Children constitute a sizeable proportion of India's population.
Despite progress along many fronts, Indian children continue to face many deprivations.
Statistical indicators reveal that differences in well-being among children in India are narrowing, yet almost 43 per cent of children below 5 years were undernourished in 2005-6, and, even today, over a million babies die before their first birthday.
Similarly, there are stark inequalities in the well-being of children across states, between rural and urban areas, and within communities.
Through the entry point of new opportunities available to children in India and old challenges still faced by them, the book raises several key questions that are central to policy debates in India: what does poverty mean when viewed from the perspective of access to basic services for children and realization of children's basic capabilities?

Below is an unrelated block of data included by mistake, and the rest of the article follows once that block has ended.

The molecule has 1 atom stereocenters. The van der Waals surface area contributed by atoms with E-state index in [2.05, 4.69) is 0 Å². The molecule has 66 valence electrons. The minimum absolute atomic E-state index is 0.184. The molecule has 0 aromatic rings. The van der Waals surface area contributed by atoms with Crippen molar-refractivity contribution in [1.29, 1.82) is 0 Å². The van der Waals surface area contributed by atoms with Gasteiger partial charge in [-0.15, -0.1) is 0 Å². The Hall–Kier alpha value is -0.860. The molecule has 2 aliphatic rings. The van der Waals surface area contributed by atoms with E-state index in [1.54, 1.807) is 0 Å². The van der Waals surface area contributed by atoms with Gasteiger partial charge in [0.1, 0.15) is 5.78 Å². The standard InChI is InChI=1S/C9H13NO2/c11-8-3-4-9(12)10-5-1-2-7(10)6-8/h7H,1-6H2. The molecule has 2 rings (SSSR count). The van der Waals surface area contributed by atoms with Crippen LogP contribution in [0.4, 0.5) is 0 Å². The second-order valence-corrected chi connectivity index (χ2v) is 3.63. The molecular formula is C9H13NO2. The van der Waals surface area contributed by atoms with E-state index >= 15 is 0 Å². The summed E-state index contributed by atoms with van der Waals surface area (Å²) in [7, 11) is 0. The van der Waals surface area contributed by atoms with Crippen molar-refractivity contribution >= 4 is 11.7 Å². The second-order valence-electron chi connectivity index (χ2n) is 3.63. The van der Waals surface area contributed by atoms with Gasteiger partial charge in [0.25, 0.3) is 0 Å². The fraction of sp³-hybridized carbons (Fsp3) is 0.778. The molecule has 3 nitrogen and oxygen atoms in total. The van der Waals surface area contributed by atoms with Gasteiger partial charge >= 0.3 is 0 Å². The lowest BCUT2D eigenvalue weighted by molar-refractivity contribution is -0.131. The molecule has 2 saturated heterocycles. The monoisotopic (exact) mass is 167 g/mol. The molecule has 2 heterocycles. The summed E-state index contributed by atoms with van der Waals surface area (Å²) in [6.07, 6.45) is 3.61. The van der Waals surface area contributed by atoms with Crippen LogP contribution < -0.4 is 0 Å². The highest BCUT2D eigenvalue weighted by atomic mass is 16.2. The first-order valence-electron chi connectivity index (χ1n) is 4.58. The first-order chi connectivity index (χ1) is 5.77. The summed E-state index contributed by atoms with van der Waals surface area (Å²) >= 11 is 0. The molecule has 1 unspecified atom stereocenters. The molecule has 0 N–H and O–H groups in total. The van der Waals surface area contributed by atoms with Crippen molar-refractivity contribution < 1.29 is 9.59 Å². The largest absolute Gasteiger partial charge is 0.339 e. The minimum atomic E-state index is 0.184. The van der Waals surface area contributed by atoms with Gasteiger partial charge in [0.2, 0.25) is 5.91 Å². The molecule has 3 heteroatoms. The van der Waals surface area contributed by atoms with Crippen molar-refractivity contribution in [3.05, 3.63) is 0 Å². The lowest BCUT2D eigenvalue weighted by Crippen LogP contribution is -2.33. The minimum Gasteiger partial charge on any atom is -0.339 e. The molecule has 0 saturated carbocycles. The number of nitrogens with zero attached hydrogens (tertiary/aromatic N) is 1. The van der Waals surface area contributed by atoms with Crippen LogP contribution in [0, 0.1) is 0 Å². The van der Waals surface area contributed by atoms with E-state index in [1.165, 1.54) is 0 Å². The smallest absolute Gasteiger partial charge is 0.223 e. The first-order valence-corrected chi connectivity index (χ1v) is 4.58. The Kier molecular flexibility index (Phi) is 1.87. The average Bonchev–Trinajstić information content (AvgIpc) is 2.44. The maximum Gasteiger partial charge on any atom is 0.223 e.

How should it be measured? How do we address the challenges of investment in public service expansion and delivery required to ensure equitable outcomes for children irrespective of their economic means, social group, or geographical location?Underpinning this collection of essays is the centrality and importance of designing social policies with regard to children's rights.
The issues and questions addressed in this multidisciplinary set of essays draw on a wide array of data sources.
Primary and secondary data-quantitative and qualitative, numerical and textual-are marshalled by the contributors, who have not just raised questions, but also used evidence to provide informed opinions on the direction of India's social policies in the coming decade.